Mechanics & medicine
A few days ago, I found a receipt showing it had been three years since a momentous change in my
Oooooh, those are exciting words, right? They don’t seem very exciting in retrospect. They’re matter of fact. All that changed was my finding a book. One little book.
I’d spent six months trying to find a doctor who could help me understand what was suddenly wrong with me, and how to fix it. My search was fruitless. And then, then I found a book talking about how changing my diet could change everything. I was only eating eight foods at that point, so that the book’s direction to remove one of those–rice–didn’t seem like it could do much, but it changed everything for me.
Grains were a problem. Meat was not. Fat was not. Most vegetables were not.
I didn’t have a diagnosis, but I had (mostly) my health … and didn’t care much
about a diagnosis, as long as I had that.
About a year ago, I realized I was having a problem with certain sets of foods. They didn’t seem at all related, until I googled them and found a commonality.
I forgot about that commonality until a few days ago, when I had terrible reactions to two seemingly unrelated foods and went, “Oh, wait, in all the hubbub, I forgot this from last year!”
I found that there was an underlying problem–one with which I’d been diagnosed, right before I got pregnant with Littler J and lost track of little things like “health problems”–that increased the prevalence of all the other problems I was experiencing. I breathed a sigh of relief for the internet, and for the availability of information that it entails.
My little brother’s doctors couldn’t diagnose his disorder. My mom diagnosed it by poring through books at our local library. My brother’s doctors only then confirmed it.
Thanks to the internet, I can more quickly find answers without having to hope I find a doctor capable of actually diagnosing them.
I meet a lot of folks today who are struggling to find diagnoses for their ailments.
I’m torn about how to say they shouldn’t give up hope on their doctors, but shouldn’t wait for them, either.
(“Why should some research saying 3% more of people in a test sample of 800 responded one one way than another be determinative for your own body, which was not represented in that research?” I want to cry.)
Today, I got a text message from a friend that made me shake my head and think, “Aw, man, you’re still relying on doctors to resolve your problems, aren’t you? Too bad, man, too bad.”
It’s not that I blame doctors. I might have, before I read Victo Dolore‘s thoughts about trying to help heal her patients, but I don’t anymore.
It’s just that I think medicine, like most things practiced by humans, is slow-moving. Doctors who only practice what they read from stuffy established medical journals will be missing heaps of new evidence amassed elsewhere, to the detriment of their patients who care less about “completely authenticated science” than “just feeling a little bit better, for the love of God.”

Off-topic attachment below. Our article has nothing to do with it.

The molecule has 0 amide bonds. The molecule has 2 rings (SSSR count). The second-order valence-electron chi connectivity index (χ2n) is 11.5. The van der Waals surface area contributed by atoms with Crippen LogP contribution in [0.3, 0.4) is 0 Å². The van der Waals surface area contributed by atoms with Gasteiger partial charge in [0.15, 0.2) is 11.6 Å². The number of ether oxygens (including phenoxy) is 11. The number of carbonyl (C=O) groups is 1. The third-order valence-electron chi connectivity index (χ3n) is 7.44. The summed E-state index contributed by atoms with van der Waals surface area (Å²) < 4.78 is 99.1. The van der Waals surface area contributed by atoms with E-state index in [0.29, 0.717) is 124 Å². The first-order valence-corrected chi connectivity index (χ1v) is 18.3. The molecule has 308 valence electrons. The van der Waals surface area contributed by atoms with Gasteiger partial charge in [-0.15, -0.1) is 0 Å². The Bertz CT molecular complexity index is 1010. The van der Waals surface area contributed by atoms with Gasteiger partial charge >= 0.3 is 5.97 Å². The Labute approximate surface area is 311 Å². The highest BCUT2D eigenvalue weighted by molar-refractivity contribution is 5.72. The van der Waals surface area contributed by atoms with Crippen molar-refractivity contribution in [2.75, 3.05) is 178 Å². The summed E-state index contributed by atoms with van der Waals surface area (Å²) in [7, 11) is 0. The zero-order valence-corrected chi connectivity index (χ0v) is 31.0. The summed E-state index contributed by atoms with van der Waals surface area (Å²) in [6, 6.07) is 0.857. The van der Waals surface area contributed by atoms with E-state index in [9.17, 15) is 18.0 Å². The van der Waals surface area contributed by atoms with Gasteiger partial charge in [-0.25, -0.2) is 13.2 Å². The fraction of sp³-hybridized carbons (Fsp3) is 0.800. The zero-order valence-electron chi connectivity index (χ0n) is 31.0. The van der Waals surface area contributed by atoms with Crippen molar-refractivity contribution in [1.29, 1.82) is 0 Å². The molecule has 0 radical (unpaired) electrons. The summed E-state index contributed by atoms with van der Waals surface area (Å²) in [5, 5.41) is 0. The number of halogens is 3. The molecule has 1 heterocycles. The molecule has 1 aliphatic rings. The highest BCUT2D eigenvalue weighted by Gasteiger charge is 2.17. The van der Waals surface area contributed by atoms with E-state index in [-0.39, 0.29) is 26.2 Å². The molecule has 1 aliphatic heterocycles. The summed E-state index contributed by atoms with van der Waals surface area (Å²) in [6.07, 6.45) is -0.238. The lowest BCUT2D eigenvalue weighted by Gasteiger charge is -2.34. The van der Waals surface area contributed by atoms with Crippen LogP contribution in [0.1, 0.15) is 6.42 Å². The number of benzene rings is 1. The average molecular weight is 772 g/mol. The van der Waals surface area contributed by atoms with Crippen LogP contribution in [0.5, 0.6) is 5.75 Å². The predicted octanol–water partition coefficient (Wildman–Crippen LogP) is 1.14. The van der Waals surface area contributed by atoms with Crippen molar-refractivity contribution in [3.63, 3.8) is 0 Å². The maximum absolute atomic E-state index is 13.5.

Just fewer than three years ago, I posted the below about mechanics and medicine. I stand by it today.
I was just reading a book Nick left me on how doctors think, and how their errors in framing problems can be lethal to their patients. As I was reading this, I got a call from a mechanic. He’s the fourth mechanic to look at my car in a couple of months about a terrible smell on the lefthand side of my car, and one that’s much, much worse the longer the car’s been undriven.
My dialogue with the last mechanic went like this:
HIM: There’s no leaking fluids.
ME: That’s great. What else could cause a terrible burning smell?
HIM: Nothing I can think of. Your car looks great. I don’t smell anything.
ME: Pretend you did. What might be its source?
HIM: Look, your car looks great. My tests show it.
ME: I’ll be sure to take heart in that if my car fails while I’m driving 65 with my son in tow.
My dialogue with this mechanic went more like this:
HIM: Your breaks look great. In fact, everything looks great. I can’t believe your car has 100,000 miles on it.
ME: AAAARGH. If it’s not my breaks, what is?
HIM: I’m not sure. Let’s talk about this more. You smell it more on the left side, and most when you’re just starting your car after it’s been off a while, huh?
ME: Yeah, that’s about right.
HIM: It could be the cat, or the catalyst. You might want to take it to a smog check station and have them check exhaust output. But wait, let me look at the exhaust pipe while we’re talking.
ME: Cool, thanks.
HIM: Check it out. There’s plastic remnants in here. Sometimes, not too often, a bag will be floating down the freeway and land in an exhaust pipe. It’s probably been burning off for a couple of months and now it’s almost gone. Maybe another few days or a week, and it’s totally gone.
The facts of the noxious odor and its source didn’t change. The only thing that changed was the mechanic’s willingness to explore alternatives, and to pursue them. To truly address a concern rather than wave if off based on limited diagnostics. It felt fortuitous, to be reading about optimal problem resolution and then see an example of it. And it made me think it’s all the more important to walk away from doctors like the first mechanic above, and find ones more like the second. The results are worth it.